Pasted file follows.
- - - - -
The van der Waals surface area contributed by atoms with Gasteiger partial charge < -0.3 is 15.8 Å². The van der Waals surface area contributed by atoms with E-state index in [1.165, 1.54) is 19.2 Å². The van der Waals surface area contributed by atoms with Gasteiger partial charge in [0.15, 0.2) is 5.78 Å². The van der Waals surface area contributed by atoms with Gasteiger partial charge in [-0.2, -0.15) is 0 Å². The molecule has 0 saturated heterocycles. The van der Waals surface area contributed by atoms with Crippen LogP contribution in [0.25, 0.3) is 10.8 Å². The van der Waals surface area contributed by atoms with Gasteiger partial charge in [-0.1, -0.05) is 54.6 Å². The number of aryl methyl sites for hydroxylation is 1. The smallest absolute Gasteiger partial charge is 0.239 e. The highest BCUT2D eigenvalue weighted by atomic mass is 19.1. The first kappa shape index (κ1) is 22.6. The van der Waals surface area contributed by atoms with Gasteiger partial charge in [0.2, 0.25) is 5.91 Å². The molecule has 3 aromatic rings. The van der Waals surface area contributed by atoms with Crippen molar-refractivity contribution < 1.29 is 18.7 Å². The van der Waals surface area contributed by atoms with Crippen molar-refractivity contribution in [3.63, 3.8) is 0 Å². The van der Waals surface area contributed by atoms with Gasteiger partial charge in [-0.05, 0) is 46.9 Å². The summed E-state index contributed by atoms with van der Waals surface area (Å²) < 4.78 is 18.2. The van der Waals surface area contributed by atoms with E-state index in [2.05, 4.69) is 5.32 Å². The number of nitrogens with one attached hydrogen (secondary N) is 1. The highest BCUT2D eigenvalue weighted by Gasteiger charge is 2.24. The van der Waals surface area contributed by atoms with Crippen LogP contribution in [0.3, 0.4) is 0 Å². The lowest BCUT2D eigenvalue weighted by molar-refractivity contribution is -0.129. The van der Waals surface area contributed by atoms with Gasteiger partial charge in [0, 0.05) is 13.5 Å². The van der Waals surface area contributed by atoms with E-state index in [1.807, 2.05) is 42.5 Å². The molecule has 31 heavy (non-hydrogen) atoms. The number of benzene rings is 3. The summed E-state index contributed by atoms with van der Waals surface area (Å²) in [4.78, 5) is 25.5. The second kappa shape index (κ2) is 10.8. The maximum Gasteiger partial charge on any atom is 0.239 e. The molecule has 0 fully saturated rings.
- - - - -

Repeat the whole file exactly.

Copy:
The van der Waals surface area contributed by atoms with Gasteiger partial charge < -0.3 is 15.8 Å². The van der Waals surface area contributed by atoms with E-state index in [1.165, 1.54) is 19.2 Å². The van der Waals surface area contributed by atoms with Gasteiger partial charge in [0.15, 0.2) is 5.78 Å². The van der Waals surface area contributed by atoms with Gasteiger partial charge in [-0.2, -0.15) is 0 Å². The molecule has 0 saturated heterocycles. The van der Waals surface area contributed by atoms with Crippen LogP contribution in [0.25, 0.3) is 10.8 Å². The van der Waals surface area contributed by atoms with Gasteiger partial charge in [-0.1, -0.05) is 54.6 Å². The number of aryl methyl sites for hydroxylation is 1. The smallest absolute Gasteiger partial charge is 0.239 e. The highest BCUT2D eigenvalue weighted by atomic mass is 19.1. The first kappa shape index (κ1) is 22.6. The van der Waals surface area contributed by atoms with Gasteiger partial charge in [0.2, 0.25) is 5.91 Å². The molecule has 3 aromatic rings. The van der Waals surface area contributed by atoms with Crippen molar-refractivity contribution < 1.29 is 18.7 Å². The van der Waals surface area contributed by atoms with Crippen molar-refractivity contribution in [3.63, 3.8) is 0 Å². The van der Waals surface area contributed by atoms with Gasteiger partial charge in [-0.05, 0) is 46.9 Å². The summed E-state index contributed by atoms with van der Waals surface area (Å²) < 4.78 is 18.2. The van der Waals surface area contributed by atoms with E-state index in [2.05, 4.69) is 5.32 Å². The number of nitrogens with one attached hydrogen (secondary N) is 1. The highest BCUT2D eigenvalue weighted by Gasteiger charge is 2.24. The van der Waals surface area contributed by atoms with Crippen LogP contribution in [0.3, 0.4) is 0 Å². The lowest BCUT2D eigenvalue weighted by molar-refractivity contribution is -0.129. The van der Waals surface area contributed by atoms with Gasteiger partial charge in [0, 0.05) is 13.5 Å². The van der Waals surface area contributed by atoms with E-state index in [1.807, 2.05) is 42.5 Å². The molecule has 31 heavy (non-hydrogen) atoms. The number of benzene rings is 3. The summed E-state index contributed by atoms with van der Waals surface area (Å²) in [4.78, 5) is 25.5. The second kappa shape index (κ2) is 10.8. The maximum Gasteiger partial charge on any atom is 0.239 e. The molecule has 0 fully saturated rings.